If you and your partner are having trouble resolving a difference in opinion, you might like to consider the following:
- Talk things over - properly:
It’s an obvious one, but bears saying: if you’re having a disagreement, talk it over. Listen to what each other has to say. And that means really listening – not just waiting for your turn to speak. When it comes to explaining your own position, speak calmly, openly, and honestly. Don’t attack your partner’s ideas, simply stick to what it is that you think e.g. using “I think/feel ...”. It may be that, after talking things through, you realise you aren’t quite as opposed as you thought – or that one member of the couple relaxes their view a little. At any rate, making sure you understand each other’s opinions properly gives you a much surer footing from which to move forward.
- Try to see where they’re coming from:
You may be able to understand your partner’s opinion better if you try to understand the reasons behind it. Perhaps they grew up in a very different environment or received a different kind of education to you. Perhaps they’ve been influenced by family members or friends. And it may be worth doing the same for your own opinion – do you hold your beliefs because they simply make the most sense, or could other factors be at play too?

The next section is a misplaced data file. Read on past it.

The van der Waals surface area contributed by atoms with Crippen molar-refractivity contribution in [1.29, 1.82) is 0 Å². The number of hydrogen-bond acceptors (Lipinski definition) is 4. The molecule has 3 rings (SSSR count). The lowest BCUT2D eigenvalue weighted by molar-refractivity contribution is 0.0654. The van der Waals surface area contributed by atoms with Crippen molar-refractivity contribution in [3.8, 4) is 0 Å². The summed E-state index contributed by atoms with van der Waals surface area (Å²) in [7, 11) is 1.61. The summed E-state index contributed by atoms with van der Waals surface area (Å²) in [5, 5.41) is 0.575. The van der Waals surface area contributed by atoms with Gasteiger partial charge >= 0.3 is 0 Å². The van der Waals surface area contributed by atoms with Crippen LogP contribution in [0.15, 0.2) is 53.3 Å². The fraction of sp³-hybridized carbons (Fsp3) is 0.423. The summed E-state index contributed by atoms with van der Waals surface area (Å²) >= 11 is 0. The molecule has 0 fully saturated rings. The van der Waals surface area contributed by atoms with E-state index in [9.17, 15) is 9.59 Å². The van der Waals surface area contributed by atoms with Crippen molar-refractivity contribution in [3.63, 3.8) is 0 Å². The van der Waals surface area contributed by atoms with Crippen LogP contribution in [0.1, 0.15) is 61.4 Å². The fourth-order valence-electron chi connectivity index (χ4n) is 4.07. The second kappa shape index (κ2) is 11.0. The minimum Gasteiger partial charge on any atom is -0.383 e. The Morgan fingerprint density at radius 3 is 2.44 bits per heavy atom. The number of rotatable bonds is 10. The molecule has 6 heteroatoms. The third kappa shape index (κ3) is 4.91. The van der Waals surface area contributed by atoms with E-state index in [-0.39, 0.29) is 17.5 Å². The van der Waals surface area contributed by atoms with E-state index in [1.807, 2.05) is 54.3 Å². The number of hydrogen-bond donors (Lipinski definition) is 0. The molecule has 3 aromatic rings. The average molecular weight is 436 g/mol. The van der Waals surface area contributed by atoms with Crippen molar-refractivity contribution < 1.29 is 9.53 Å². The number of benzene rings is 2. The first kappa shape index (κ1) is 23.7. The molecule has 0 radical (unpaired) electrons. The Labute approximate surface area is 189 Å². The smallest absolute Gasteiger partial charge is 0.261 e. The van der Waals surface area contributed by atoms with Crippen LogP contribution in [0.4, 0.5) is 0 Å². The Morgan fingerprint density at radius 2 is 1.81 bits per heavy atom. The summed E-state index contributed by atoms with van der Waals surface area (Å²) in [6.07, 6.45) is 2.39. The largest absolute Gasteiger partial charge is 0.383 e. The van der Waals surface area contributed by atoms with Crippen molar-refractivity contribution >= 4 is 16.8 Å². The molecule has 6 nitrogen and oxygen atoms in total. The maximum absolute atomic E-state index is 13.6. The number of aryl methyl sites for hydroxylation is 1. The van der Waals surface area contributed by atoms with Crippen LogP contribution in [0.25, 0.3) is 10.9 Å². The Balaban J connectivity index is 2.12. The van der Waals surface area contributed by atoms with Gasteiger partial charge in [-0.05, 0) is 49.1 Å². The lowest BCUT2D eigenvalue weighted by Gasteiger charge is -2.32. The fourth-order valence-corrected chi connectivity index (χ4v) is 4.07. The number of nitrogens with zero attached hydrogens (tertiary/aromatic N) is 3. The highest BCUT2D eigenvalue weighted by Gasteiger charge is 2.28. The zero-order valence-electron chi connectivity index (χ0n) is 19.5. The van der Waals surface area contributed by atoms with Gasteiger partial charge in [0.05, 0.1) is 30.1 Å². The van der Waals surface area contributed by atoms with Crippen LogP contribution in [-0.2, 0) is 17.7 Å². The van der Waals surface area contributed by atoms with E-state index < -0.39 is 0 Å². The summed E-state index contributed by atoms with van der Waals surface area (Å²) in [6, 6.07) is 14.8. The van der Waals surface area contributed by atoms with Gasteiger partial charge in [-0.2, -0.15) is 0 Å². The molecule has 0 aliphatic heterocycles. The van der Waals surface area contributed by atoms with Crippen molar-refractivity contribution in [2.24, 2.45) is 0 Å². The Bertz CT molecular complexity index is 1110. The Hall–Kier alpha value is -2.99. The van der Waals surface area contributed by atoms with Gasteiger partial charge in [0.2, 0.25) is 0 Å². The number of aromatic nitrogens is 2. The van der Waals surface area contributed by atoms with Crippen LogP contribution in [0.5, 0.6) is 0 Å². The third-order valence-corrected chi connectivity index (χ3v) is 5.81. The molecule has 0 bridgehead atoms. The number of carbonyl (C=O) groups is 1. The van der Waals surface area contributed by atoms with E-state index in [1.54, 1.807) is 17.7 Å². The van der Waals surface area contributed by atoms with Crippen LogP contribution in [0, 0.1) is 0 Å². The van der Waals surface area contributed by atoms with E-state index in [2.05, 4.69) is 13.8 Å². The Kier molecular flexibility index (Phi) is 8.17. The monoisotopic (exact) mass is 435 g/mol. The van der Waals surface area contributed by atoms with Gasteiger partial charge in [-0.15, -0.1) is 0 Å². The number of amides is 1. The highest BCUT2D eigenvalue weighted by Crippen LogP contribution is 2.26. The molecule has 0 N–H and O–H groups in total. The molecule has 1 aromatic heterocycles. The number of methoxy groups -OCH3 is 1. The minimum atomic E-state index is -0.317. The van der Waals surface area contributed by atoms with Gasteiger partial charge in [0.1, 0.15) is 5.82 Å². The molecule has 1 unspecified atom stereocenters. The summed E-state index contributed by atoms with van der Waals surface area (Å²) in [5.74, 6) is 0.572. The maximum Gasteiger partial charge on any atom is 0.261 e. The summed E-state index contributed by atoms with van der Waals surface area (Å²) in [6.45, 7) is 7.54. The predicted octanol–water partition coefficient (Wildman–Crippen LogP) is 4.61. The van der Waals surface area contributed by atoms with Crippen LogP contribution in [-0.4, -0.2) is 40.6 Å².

- Find the common ground:
Even if your ideas are different, it’s likely that you agree on certain key things – after all, it’s unlikely you’d have any interest in each other if you were completely opposed on every level! Don’t just focus on the differences at play: recognise that there are plenty of areas for which you have common ground too.